I had a couple of them. Can just help us understand what we should expect to see when you disclose the topline results from the POLT study. Will your press release just tell us whether or not the difference between the treatment groups is greater than 15% or will you be actually giving the absolute number in terms of the fibrosis improvement in the two groups.
And then will you also be updating us at that time assuming that the treatment difference is greater than 15%, will you give us some idea of what additional studies that you will plan at that time as well?
Well, what we can commit to is providing information on the primary endpoint whether or not we’ve achieved the 15% or greater. After that literally we are in discussions right now and we will know better what it is we’ll report after we actually see the information data.
And then you indicated for the ENCORE-PH study that you would have later this year topline results on the primary endpoint, and then that would be followed by an extension period for additional outcomes. Can you maybe just help us understand what to expect there and especially if you could provide a framework similar to what you provided for the POLT study which is very helpful in knowing what to expect there?
Well for sure, as the data readouts for the ENCORE-PH study get closer, we will be providing more details. What I can tell you today is this study has a large patient population, three dosing groups of emricasan 525 and 50, as well as placebo.
As you heard from Keith the primary endpoint is mean change in HVPG at six months. The reason for the six-month extension on top of that is really two fold. There will not be another HVPG determination.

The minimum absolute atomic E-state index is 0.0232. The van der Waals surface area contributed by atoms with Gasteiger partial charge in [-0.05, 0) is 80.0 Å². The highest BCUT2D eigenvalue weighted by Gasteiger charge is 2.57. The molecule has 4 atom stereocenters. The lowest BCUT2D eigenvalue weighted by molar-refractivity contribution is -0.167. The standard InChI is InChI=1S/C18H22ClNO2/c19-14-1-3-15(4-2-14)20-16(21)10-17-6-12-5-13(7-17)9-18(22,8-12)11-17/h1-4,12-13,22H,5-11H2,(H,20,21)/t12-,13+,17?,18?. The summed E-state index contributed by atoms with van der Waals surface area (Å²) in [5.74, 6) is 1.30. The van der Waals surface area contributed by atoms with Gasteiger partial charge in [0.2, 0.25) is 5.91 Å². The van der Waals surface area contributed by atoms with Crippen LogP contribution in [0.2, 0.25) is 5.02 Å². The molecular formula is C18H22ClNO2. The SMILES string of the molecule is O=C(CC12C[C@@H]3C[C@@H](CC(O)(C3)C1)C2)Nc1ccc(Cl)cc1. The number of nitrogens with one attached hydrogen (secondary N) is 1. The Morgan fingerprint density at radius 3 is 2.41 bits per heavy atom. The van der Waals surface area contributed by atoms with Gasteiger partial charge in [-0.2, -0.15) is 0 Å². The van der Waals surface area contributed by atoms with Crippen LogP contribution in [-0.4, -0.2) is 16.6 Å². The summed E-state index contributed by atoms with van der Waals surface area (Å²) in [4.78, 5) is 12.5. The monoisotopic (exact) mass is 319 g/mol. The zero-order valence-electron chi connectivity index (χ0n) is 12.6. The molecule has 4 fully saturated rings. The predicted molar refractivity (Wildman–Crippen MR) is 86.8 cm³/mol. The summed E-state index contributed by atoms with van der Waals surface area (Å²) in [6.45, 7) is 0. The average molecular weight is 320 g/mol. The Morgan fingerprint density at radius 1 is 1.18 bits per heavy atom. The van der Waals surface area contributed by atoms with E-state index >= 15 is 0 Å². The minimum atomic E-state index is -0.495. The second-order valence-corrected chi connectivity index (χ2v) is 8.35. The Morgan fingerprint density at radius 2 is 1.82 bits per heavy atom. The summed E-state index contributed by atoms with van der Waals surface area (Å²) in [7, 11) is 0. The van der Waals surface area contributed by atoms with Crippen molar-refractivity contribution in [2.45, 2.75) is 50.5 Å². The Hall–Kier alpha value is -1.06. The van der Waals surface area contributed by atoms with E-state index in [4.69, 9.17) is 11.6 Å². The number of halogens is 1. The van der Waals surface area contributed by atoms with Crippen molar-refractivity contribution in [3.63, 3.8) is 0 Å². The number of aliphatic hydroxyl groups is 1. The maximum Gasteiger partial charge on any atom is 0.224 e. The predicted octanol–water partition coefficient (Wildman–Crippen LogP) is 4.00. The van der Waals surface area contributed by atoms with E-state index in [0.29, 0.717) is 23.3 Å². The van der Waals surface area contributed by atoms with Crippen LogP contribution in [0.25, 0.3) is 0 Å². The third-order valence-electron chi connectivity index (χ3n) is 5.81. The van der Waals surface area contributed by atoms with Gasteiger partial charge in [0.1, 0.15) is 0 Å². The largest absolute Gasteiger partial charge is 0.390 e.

It's to enhance the safety database in this patient population at all three doses. And also to determine whether or not patients either on emricasan or an active group in that subsequent six months have clinical events that potentially could be associated with a portal hypertention.
And then if I could maybe just one last financial question. It sounds like your projected year end 2018 cash balance of $35 million to $40 million, does not include any expected milestone payments, is that correct?
That's essentially correct. We have not incorporated milestones into the guidance that we've offered for 2018 and 2019.
And our next question comes from Yasmeen Rahimi with ROTH Capital Partners. Your line is now open.
A number of questions. Question number one is, maybe you could guide us which of the trials other than POLT obviously has completed enrolment? And then given the competition that's out there for recruiting NASH patients? So among the ENCORE trials which enrolment do you feel has been the easiest and why that is the case?
And then the second question is on ENCORE-PH. Can you give us some sort of idea around what sort of baseline HVPG scores we might be expecting in the trial? And then I have two last follow up question.
Now remind me the first question...
The first question is ENCORE, yes enrolment.
So the only trials that we've announced enrolment completion are obviously the POLT trial and the ENCORE-NF trial. What our policy going forward is likely to be is, when we complete enrolment on the other two trials, the PH trial and the LF trial we will announce that.
Okay. Was it easier to enroll into the LF trial versus the NF trial?
It's interesting. So what I can say about enrollment is that we were very happy with completing enrollment for the NASH Fibrosis, the ENCORE-NF trial because there is a lot of competition from Phase 3 development opportunities there and really felt very comfortable not only with the pace of enrolment but in completing that.
I can also say that in the ENCORE-PH trial there was concern initially about patients being willing to undergo two HVPG determinations in this one at baseline in one at six months. What we did was incorporate -- the clinical team I think did a great job in incorporating highly selective process not only in screening sites that we felt had patients with severe portal hypertension, but also a qualification process and their ability to accurately and reproducibly do HVPG measurements.